A Waste of Time: Why Feeding Your Soul Is a Difficult Act of Faith
It was our second playdate.
Technically, it was my four-year-old son CJ's playdate. I was there visiting with the mom at the breakfast table, sipping water. She was asking how my book writing's going. I tell her it's not easy, not like handing in homework. Not even like writing at work either.
"It's hard to write on a blank page," I confess. "There's so many ways of telling a story. How do I know which way is right?"
"It's like being an artist," my friend adds. "How about you?" I ask. "What do you like to do that's artistic? Do you like to write?"
"I like to write," she pauses. "But, if I ever had the time -- which I don't -- I'd want to paint."
"Oh, you like to paint," I echo. "What do you like to paint? Can I see?"
She tells me she used to paint in college. But, she hasn't painted since.
Really? ...Not even once? I prod. It turns out she did. When she returned from her honeymoon years ago, she painted a beach and sky. Can I see it. I smiled. Please?
She leads me into her bedroom. And it's beautiful. A canvas of brushstrokes of color. A memory.
My friend tells me she loves how it feels when she paints. But, then she sighs. Life's so busy, keeping up with everyone's schedules.
"Do you ever feel selfish -- like it'd be a waste of time if you painted?" I ask. "I do. That's how I feel about writing."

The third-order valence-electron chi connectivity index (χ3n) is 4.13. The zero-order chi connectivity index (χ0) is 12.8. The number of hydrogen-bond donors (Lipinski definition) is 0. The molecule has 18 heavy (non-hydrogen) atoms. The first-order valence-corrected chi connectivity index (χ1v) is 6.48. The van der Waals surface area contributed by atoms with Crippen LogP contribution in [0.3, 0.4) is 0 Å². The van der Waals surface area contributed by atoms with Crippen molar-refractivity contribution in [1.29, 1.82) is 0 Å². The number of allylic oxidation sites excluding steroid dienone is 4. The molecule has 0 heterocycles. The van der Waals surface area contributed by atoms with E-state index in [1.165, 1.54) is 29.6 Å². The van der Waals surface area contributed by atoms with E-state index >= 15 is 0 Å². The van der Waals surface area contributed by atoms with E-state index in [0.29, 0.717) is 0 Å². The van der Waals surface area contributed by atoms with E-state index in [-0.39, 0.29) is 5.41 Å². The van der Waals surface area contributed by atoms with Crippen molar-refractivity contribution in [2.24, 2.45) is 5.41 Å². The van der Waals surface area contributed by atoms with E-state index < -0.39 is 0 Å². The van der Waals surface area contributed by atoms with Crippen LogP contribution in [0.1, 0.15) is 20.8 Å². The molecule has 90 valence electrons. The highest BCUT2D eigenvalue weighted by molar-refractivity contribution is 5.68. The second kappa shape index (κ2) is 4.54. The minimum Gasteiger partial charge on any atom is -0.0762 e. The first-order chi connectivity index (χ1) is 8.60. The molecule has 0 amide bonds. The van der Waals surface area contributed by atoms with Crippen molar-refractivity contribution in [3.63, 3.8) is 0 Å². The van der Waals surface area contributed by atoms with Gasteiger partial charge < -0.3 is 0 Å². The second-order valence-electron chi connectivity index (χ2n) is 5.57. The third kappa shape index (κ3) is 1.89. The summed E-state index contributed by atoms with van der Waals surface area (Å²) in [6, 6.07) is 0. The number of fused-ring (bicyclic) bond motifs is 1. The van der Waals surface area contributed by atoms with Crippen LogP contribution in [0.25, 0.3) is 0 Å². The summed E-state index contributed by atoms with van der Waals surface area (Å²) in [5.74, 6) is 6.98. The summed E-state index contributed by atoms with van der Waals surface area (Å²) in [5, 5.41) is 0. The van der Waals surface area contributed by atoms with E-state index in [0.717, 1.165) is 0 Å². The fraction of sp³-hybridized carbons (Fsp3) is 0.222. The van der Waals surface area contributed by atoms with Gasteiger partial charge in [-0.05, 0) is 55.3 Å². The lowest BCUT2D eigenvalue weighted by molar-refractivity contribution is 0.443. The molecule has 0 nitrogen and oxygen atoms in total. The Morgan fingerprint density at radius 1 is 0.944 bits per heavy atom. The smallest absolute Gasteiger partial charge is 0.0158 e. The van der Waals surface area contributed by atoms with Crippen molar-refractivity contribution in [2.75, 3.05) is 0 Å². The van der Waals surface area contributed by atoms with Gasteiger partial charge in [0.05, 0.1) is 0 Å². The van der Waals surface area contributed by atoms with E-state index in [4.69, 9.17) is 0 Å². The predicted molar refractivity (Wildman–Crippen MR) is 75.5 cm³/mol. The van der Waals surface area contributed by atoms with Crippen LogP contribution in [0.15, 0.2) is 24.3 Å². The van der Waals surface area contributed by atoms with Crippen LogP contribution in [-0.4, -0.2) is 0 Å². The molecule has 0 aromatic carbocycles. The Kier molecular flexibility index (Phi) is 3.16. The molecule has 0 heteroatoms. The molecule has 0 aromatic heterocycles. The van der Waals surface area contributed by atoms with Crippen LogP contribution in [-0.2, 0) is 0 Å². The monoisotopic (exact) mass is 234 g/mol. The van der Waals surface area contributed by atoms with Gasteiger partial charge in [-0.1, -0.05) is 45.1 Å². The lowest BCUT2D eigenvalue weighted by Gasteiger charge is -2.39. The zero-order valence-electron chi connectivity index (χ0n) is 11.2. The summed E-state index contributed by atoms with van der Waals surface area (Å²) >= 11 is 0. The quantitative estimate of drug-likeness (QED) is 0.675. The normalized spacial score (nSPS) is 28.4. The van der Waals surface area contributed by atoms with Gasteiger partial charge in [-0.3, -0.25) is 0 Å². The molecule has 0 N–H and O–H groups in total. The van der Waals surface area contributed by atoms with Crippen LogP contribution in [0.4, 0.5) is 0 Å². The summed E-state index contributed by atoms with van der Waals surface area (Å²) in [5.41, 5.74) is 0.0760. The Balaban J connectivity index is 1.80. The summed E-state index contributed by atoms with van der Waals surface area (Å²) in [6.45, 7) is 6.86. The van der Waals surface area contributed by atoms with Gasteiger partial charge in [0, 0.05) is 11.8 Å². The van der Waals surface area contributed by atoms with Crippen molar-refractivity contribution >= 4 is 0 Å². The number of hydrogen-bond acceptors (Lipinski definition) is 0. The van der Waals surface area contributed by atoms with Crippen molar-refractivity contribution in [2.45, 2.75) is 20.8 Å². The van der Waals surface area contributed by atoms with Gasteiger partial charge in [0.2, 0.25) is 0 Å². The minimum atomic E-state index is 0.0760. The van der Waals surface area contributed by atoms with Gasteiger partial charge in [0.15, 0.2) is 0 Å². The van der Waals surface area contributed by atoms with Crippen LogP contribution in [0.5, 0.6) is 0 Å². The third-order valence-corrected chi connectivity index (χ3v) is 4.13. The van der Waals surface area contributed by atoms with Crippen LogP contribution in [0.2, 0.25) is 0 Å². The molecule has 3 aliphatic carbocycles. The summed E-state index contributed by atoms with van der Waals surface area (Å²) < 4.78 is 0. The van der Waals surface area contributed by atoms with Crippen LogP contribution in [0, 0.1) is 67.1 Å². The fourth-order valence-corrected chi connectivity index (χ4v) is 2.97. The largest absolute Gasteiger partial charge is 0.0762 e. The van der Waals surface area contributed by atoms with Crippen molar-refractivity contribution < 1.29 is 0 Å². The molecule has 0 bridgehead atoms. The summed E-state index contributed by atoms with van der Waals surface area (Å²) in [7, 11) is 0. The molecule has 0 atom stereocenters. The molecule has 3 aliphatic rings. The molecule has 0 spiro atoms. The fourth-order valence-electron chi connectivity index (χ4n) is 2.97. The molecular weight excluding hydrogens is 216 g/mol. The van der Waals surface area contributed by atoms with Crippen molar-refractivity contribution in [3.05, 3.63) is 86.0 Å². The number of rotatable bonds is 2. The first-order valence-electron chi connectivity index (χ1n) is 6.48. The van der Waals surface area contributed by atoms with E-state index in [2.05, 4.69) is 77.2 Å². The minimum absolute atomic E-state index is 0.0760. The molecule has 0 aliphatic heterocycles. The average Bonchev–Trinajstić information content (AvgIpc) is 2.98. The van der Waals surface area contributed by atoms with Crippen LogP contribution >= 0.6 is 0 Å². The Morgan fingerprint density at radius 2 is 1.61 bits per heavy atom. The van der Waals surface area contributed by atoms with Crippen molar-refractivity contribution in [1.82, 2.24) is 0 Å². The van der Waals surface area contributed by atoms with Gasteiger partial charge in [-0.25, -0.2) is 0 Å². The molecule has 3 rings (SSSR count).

My friend said what do you mean? So, I told her about the spelling bee.
Not So Shiny
I was in second grade. I didn't even know what a spelling bee was, until I stood at the district level spell-offs one evening. I don't remember much, but I ended up being one of the last two girls left standing. I was so excited, because we had been told the top three contestants would get a trophy. And I would at least be number two.
I'm gonna get a trophy!
But, then I got really nervous. Because it dawned on me.
I. could. be. the. champion.
I could actually win this thing.
The moderator took time out to ask everyone to clap for us, explained the rules once again, and reminded the audience to please be quiet. I looked over at the spectacled girl standing next to me from Cumberland Elementary. She had won the year before. She sure looked smart. Only one of us would advance to the next level. Could it be me?
As the moderator announced my next word, I thought I had it in the bag. "Lunch. L-U-C-H. Lunch."
I'm sorry. That is incorrect.
I knew how to spell lunch. I don't know, for the life of me, how I left out the n. But, I did. The whole room sighed with a unanimous, "Ohh..." I felt the panic and looked over at my mom. She shook her head in disappointment.
Afterward, I walked over to tell her I still won a trophy. But she said, "I'm not surprised you didn't win. The other girl was much more confident. She looked like the winner."
At the awards ceremony, I stepped up on stage to claim my second place trophy. But, it didn't seem that shiny anymore. In the car ride back, my mom sighed, "What a waste of time."
I never did win another spelling bee after that year. It wasn't the last time she'd tell me something about me would be a waste of time.